imageElie Wiesel is a Jewish journalist who got the Peace Nobel Prize in 1986. He is a Buchenvald survivor.

In this autobiography he doesn’t write a lot about this hard experience – you can find it in his novel “The Night” – but he writes about his life before and after that.

I was strucked about the story of the village fool, when Wiesel was young. The fool had come back by miracle from a deportation camp and told everybody to run away, not to stay there, not to await Death. But nobody listened to him, because those stories could not be true. Nobody did believe him.

After the concentration camp, Wiesel is a poor stateless person. But he manages to become journalist and, year after year, despite his extreme shyness, to meets and ties strong relationship with important intellectuals.

I do not say that he became rich. I say that he got success: because he did what he loved. He could correct me, now, and say that he did what he needed to: witness. But the result doesn’t change: he had found his way.

We come back to the issue of previous post: not to content yourself. Maslow said, that a poet must write, if he wants to be in peace with himself: this is valid for everyone.

Wiesel got a rich inellectual life through:

  1. books: he studied all his life long. I may not like Israel, but I like jewish love for books.
  2. friends. I mean, true friends, who had past, interests and/or religion in common with him. He has chosen his friends (for instance, Mauriac, Golda Meir, Lieberman…). Again: the power of choices!

How I would meet someone who still learns books by heart…

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You deserve the Best – Lucia Giovannini

imageLucia Giovannini is a former fashion model. She has a Doctorate in Psychology and Counselling and she is member of American Psychological Association. She is a NLP trainer and she has founded BlessYou! association, wich aims to personal and social consciousness.

Although the main tecniques she mentions are the same ones of Tony Robbins (for instance, the “Questions” tecnique), I like giovannini for her personality.

She has reached her self consciousness through a very personal path, she has travelled all around the world to study different spiritual ways, and her approach doesn’t aim to success, but to happiness. It could seems the same thing, but the change of words is a change of mindset.

The part I like most is the one about habits and training.

Little gestures make the difference. Big transformations are due to piling up of many little steps and little results. Everything starts from habits wich lead our lives. We do not choose our future, habits do it.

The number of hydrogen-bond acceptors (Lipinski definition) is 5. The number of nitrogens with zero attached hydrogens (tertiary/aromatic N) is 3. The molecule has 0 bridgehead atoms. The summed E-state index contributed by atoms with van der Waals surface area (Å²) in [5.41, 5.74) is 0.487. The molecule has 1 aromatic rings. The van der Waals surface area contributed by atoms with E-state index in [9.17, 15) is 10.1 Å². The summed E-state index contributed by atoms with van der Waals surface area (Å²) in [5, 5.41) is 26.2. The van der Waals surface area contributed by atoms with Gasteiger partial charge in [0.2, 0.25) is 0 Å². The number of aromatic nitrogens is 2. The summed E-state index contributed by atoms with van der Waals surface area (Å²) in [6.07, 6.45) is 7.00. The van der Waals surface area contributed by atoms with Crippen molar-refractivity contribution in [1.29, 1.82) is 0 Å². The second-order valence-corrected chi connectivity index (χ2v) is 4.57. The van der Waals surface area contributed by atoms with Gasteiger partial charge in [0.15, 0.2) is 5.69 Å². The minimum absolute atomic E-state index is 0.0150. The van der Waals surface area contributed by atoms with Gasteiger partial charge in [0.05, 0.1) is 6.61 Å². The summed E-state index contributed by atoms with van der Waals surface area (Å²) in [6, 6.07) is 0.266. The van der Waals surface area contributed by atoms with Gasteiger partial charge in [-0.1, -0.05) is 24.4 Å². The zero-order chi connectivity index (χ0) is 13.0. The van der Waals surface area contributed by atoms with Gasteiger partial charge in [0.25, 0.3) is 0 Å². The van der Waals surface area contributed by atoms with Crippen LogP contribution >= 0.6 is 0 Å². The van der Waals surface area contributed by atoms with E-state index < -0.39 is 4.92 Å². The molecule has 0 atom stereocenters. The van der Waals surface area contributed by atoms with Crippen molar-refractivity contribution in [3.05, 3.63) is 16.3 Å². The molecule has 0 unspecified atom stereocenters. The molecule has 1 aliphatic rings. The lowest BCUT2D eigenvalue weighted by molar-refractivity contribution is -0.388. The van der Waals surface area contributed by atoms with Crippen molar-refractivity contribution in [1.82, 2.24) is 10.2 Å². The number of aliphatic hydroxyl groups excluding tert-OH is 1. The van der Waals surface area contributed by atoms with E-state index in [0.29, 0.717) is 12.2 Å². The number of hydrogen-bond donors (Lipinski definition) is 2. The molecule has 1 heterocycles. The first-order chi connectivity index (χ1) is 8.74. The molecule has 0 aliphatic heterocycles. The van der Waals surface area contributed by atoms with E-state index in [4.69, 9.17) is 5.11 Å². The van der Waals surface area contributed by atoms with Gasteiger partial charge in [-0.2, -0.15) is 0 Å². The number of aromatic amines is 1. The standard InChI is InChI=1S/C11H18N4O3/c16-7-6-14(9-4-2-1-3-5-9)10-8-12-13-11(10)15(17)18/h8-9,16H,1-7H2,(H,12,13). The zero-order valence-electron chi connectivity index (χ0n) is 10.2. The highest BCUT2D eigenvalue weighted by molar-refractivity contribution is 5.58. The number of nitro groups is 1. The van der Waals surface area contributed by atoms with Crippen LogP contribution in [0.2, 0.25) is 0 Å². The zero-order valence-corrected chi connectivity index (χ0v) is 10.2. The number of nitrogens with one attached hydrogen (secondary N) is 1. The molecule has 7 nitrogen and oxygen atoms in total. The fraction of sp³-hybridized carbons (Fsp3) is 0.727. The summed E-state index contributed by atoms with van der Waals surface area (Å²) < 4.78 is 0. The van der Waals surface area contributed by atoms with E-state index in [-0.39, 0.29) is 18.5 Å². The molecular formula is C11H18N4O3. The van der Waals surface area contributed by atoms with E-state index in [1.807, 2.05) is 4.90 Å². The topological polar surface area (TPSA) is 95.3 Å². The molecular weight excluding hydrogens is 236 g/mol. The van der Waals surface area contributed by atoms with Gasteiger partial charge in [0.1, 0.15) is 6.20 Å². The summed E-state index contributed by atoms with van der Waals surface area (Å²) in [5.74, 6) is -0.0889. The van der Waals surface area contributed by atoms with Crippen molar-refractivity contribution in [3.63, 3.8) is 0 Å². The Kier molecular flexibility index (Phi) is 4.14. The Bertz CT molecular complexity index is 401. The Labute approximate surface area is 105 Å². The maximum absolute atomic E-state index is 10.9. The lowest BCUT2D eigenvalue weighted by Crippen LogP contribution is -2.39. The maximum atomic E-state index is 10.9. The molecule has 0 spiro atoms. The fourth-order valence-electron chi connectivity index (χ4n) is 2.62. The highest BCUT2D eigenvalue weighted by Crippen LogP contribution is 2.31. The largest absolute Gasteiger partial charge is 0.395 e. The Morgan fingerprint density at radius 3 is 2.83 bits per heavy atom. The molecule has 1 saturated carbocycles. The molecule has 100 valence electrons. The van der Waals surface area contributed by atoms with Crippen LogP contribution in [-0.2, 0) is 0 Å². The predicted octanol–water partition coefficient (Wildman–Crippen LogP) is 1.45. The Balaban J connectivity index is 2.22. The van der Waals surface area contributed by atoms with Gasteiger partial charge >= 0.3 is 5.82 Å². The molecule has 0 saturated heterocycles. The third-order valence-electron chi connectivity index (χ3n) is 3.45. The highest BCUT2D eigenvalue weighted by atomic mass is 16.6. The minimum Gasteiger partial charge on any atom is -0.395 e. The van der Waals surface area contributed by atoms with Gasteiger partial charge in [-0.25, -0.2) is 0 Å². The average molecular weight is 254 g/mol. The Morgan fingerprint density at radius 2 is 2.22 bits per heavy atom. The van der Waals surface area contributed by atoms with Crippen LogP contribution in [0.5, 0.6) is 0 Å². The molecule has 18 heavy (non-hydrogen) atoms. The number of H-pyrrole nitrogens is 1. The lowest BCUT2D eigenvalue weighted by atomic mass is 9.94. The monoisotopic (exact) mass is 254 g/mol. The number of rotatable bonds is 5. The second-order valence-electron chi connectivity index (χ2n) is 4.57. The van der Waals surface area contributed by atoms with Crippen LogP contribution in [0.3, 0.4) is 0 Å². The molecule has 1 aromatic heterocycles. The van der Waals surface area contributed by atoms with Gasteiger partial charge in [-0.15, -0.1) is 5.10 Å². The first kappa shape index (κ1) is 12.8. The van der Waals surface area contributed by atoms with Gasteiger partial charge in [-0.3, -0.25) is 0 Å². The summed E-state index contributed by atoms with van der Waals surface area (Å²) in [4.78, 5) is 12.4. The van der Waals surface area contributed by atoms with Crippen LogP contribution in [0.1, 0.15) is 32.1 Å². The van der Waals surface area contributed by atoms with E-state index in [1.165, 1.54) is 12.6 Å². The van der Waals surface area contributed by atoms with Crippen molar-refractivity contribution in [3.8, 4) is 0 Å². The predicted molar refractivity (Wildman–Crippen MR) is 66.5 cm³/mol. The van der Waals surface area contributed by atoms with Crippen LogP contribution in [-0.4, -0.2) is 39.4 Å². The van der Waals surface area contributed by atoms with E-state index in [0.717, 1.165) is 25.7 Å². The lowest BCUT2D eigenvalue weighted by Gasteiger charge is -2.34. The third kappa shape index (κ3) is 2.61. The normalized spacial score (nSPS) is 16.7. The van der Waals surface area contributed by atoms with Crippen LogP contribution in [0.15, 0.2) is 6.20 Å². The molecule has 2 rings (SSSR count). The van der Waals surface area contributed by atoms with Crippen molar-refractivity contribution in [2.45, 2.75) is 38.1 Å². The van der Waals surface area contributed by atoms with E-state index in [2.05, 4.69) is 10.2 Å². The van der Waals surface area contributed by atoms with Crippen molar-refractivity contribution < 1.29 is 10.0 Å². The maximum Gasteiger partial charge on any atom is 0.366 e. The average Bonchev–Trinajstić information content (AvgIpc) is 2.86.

The secret of our future is written in our daily routine.

The only way to change a habit, is to create a new one. You can choose calm instead of anger, for instance and thus reinforce the neuronal path of calm.

In the daily life you forget the power of choices. You forget to choose.

You take what you find in your path, you do not look for something else. You are content with this house, this husband, this work, this country. As if you do not deserve the best.

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Full of Life – John Fante


I thought that this was the authobiography of a writer; actually, it is the autobiography of a becoming father.

The story starts when Fante has already experienced the poverty but hungry years are over now: he has a wife and a nice house.

But his wife is pregnant and her personality offers a new side each day.

The biggest problem, however, arises when the house is invaded by white ants. The chipest solution is to take a plane and meet his father and ask him, a bricklayer, to help them with the floor and the walls that are softer than a chocolate cake.

Well: Fante’s parents are Italian immigrants. The description of his mother fainting down when he pops up in front of her, is simply exhilarating. Exaggerated? Not so much!

And the dislike of his father for books? And the second-rate theology of the Italian priester? And the wife who wants to become catholic?

So cure, this book.

Just the happy end is irrealistic: it seems that all problems are over when the child is born.

Well, my guy, this is just the beginning…

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My Life And Work – Henry Ford